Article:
French minister to lay out concerns on ballistics, regional role in Iran visit

Iranian Secretary of the Supreme National Security Council Ali Shamkhani (R) shakes hands with French Foreign Minister Jean-Yves Le Drian in the capital Tehran on March 5, 2018. (AFP)
Updated 05 March 2018

French minister to lay out concerns on ballistics, regional role in Iran visit

TEHRAN: France’s foreign minister traveled to Iran on Monday to reaffirm Europe’s commitment to a nuclear deal that opened the Iranian economy to investment, but also to echo concerns raised by US President Donald Trump who has threatened to quit the agreement.
Jean-Yves Le Drian will tell Iran it must address the West’s misgivings about its ballistic missile program and military activities around the Middle East — points the White House says need attention if the nuclear pact is to survive.
“We’re not going to be Donald Trump’s envoys or Iran’s defense lawyers,” said a French diplomatic source. “We have our own concerns and will talk to the different sensibilities of the Iranian system to get our point across.”
Trump has said European allies must help “fix” the nuclear deal before a May 12 deadline.
Le Drian said on Sunday that Iran needed to address concerns over its ballistic missile program or risk new sanctions. Iran immediately rejected France’s concern over its missile program as “wrong,” the semi-official Fars News agency said.
Hard-line media reacted angrily to Le Drian’s remarks with headlines like “Rude guest” and “Weapons of mass seduction lands in Tehran,” while highlighting Iran’s determination to go ahead with its missile program.
Fars said a group of hard-liners gathered at Tehran’s International Mehrabad Airport to protest Le Drian’s visit.
The 2015 accord between France, Britain, Germany, Russia, China and the United States gave Iran relief from economic sanctions in return for curbs to its nuclear program, allowing Tehran to talk trade with Europe for the first time in years.
The nuclear deal that was pragmatist President Hassan Rouhani’s headline achievement has failed to bring the immediate economic benefits that many expected.
That has slowed down Rouhani’s efforts to engage with the West, opposed by influential allies of Iran’s top authority Supreme Leader Ayatollah Ali Khamenei who remain uneasy about Iran’s efforts to court its old enemies.
France has been quick to restore trade ties. Planemaker Airbus, oil major Total and automobile manufacturers Peugeot and Renault have signed deals, all of which could be at risk if Trump walks out of the accord.
In an effort to keep him on board, French President Emmanuel Macron has criticized Iran’s ballistics program and raised the possibility of new sanctions.
On the eve of Le Drian’s visit, he told Rouhani France expects Iran to make a “constructive contribution” to solving crises in the Middle East, Macron’s office said on Sunday.
Tehran supports Syrian President Bashar Assad against rebels, including groups backed by the West, and backs Israel’s enemy Hezbollah in Lebanon.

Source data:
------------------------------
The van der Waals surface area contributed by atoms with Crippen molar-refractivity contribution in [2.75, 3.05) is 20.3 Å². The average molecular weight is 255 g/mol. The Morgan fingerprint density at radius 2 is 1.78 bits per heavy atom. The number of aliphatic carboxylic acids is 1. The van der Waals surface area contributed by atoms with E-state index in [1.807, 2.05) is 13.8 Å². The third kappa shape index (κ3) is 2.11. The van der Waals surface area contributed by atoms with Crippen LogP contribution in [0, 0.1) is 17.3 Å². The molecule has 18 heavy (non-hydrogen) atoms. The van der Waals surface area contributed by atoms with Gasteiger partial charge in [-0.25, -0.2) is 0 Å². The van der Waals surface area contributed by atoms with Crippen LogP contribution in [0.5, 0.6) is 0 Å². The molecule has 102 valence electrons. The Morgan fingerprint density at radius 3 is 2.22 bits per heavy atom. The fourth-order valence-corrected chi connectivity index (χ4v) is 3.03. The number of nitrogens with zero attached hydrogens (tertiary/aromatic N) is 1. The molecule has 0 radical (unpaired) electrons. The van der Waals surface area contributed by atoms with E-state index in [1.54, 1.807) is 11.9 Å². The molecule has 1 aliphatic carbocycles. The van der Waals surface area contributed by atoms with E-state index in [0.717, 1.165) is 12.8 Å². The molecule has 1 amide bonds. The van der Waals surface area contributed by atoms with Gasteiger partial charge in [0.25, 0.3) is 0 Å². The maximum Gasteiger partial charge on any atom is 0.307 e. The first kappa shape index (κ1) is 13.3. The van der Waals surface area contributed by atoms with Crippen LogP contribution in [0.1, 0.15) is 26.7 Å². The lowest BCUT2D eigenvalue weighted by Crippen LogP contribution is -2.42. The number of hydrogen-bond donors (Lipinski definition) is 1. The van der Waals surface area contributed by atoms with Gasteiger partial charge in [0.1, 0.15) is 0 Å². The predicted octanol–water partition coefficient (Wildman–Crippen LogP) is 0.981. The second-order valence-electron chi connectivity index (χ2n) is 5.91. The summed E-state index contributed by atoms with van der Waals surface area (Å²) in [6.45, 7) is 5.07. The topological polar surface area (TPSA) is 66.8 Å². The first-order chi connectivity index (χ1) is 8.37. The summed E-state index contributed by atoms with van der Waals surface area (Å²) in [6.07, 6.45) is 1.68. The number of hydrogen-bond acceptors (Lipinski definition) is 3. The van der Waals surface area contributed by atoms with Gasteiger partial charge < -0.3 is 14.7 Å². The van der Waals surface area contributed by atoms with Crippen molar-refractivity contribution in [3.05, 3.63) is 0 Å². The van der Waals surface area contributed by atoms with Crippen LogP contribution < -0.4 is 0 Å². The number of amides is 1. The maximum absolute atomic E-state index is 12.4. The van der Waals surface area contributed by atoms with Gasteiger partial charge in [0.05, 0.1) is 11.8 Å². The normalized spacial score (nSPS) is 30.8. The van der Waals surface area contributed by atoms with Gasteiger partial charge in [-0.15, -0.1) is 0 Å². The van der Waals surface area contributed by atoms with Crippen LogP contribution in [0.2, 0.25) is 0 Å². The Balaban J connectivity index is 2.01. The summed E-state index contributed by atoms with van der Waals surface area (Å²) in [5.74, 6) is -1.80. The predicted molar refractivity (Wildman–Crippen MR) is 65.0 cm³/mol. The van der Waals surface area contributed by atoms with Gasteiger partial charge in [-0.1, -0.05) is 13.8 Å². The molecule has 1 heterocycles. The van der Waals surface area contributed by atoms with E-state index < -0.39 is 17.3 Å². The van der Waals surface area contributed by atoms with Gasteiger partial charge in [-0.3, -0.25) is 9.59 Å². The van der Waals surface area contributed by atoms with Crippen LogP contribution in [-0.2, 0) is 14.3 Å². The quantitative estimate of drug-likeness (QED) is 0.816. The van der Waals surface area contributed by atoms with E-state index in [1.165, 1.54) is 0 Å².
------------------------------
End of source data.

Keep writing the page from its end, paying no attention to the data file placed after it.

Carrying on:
The two presidents agreed in their phone call to work together in the coming days with the United Nations, the Syrian government and other countries involved to improve the situation for civilians and make a cease-fire effective, Paris said.
France has urged Washington to see the nuclear deal separately from Iran’s regional activities and its missile program, and Le Drian will stress Macron’s commitment to the nuclear accord, especially as Iran is respecting its terms, French officials said.
Le Drian is due to meet Rouhani and Foreign Minister Mohammad Javad Zarif as well as officials close to Khamenei, including Ali Shamkhani, secretary of the Supreme National Security Council.
Khamenei said on March 1 that Iran would keep supporting Assad’s war effort and a Foreign Ministry spokesman on Sunday rejected Macron’s comments about Iran’s missile program, insisting its “defensive missile work” would continue.
An official close to Rouhani said Iran “has always been open to talks and to resolve issues through diplomacy ... but this does not mean we will yield to unjust pressure over our inevitable rights, whether defensive or anything else.”
While France says Iran is sticking to the terms of the nuclear deal, it may not be respecting part of UN resolution 2231 that calls on it to refrain from work on ballistic missiles designed to carry nuclear warheads.
The resolution enshrines the nuclear deal, which itself makes no explicit reference to the ballistics program, but it is unclear whether the wording binds Tehran to an obligatory commitment on missiles.
“On the ballistics, the Iranian program is not compatible with 2231 and we have a particular concern on the transfer of know-how of ballistic capacity to regional actors and by that we mean Hezbollah,” said the diplomatic source.
Iran has repeatedly said its missile program is purely defensive and not in violation of the UN resolution.
A second French diplomat said: “While our concerns aren’t directly linked to the nuclear deal, it’s important we make progress on these other subjects because otherwise Trump risks killing the deal.”


Ex-head of Libya's anti-Qaddafi revolt dies of coronavirus

Updated 15 min 20 sec ago

Ex-head of Libya's anti-Qaddafi revolt dies of coronavirus

  • Jibril, 68, died in Cairo where he had been hospitalized for two weeks

TRIPOLI: Mahmud Jibril, the former head of the rebel government that overthrew Libyan dictator Muammar Qaddafi in 2011, died Sunday of the coronavirus, his party said.
Jibril, 68, died in Cairo where he had been hospitalized for two weeks, said Khaled Al-Mrimi, secretary of the Alliance of National Forces party founded by Jibril in 2012.